It sounded forceful and deceiving. What if my dad had tried to contact me? What if he’d been chased away, and the second, strange voice was someone pretending to be him? I was struck by the thought that someone could be impersonating my dad to lure me close.
Heavy footsteps descended the stairs at a run, jerking me out of my speculations. He was coming after me.
I clattered down the stairs, no longer worrying about keeping quiet. Faster! I screamed to myself. Run faster!
He was gaining ground, barely more than a flight away. When my shoes hit the ground level, I shoved through the stairwel door, crossed the lobby, and flung myself out the front doors and into the night.
The air was warm and quiet. I was running for the cement steps leading down to the street, when I made a split-second change of plans. I climbed the handrail to the left of the doors, dropping ten or so feet to a small grassy courtyard below.
Above me, the library doors opened. I pressed back against the cement wall, my feet stirring trash and tumbleweeds.
The minute I heard the slow tap of shoes descending the cement steps, I raced down the block. The library didn’t have its own parking; it shared an underground garage with the courthouse. I ran down the parking ramp, ducked under the parking arm, and swept the garage for the Neon. Where had Vee said she’d parked?
Row B …
I ran one aisle over and saw the tail end of the Neon sticking out of a space. I rammed the key into the door, dropped behind the wheel, and cranked the engine. I’d just steered the Neon up the exit ramp when a dark SUV swung around the corner. The driver gunned the engine, heading straight for me.
I thrust the Neon into second gear and stepped on the gas, pulling out in front of the SUV seconds before it would have blocked the exit and boxed me inside the garage.
My mind was too frazzled to think clearly about where I was going. I floored it down another two blocks, ran a stop sign, then veered onto Walnut. The SUV accelerated onto Walnut behind me, holding my tail. The speed limit jumped to forty-five, and the lanes doubled to two. I pushed the Neon to fifty, switching my eyes between the road and the rearview mirror.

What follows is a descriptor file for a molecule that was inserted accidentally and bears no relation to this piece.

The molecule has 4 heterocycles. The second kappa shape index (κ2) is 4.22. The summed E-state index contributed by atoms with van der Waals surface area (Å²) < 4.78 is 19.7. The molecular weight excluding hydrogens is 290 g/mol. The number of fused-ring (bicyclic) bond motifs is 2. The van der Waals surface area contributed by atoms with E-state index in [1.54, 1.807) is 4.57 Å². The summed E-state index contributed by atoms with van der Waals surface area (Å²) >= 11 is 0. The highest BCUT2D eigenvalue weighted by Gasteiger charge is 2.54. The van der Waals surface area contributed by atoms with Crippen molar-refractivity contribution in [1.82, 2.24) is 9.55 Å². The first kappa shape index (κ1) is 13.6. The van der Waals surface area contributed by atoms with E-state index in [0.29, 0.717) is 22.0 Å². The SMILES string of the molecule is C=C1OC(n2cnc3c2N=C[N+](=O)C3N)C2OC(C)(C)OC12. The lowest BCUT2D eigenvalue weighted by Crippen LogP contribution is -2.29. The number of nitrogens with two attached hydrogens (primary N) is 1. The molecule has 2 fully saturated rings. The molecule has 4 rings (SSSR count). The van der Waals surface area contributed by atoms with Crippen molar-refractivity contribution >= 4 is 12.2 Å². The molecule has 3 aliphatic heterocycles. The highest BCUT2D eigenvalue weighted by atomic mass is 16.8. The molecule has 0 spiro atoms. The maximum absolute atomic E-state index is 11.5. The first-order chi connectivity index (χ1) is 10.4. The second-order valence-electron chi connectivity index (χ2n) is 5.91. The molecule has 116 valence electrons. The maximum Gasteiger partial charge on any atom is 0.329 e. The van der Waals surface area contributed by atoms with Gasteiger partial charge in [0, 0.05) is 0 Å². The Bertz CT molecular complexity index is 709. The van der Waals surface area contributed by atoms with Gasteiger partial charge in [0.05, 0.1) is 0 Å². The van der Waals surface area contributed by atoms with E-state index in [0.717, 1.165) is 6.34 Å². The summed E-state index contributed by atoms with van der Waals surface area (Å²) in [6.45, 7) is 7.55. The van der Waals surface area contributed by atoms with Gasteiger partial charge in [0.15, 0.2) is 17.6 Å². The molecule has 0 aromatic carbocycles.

Without signaling, I yanked the steering wheel, cutting onto a side street. The SUV razed the curb, following me. I took two more right turns, circled the block, and got back on Walnut. I swerved in front of a white two-door coupe, boxing it between me and the SUV. The traffic light ahead turned yellow, and I accelerated into the intersection as the light flashed red. With my eyes glued to the rearview mirror, I watched the white car roll to a stop. Behind it, the SUV came to a screeching halt.
I took several sharp breaths. My pulse throbbed in my arms, and my hands were clamped tightly around the steering wheel.
I took Walnut uphill, but as soon as I was on the back side of the hill, I crossed oncoming traffic and turned left. I bounced over the railroad tracks, weaving my way through a dark, dilapidated neighborhood of single-story brick houses. I knew where I was: Slaughtervil e. The neighborhood had earned its nickname over a decade ago when three teens gunned one another down at a playground.
I slowed as a house set far back from the street caught my attention. No lights. An open, empty detached garage stood at the far back of the property. I reversed the Neon up the driveway and into the garage. After triple-checking that the door locks were engaged, I killed the headlights. I waited, fearing that at were engaged, I killed the headlights. I waited, fearing that at any moment the SUV’s headlights would swing down the street.
Rummaging through my purse, I dug out my cell.
“Hey,” Vee answered.
“Who else touched the card from Patch?” I demanded, the words rattling.
“Did Patch give you the card directly? Did Rixon? Who else touched it?”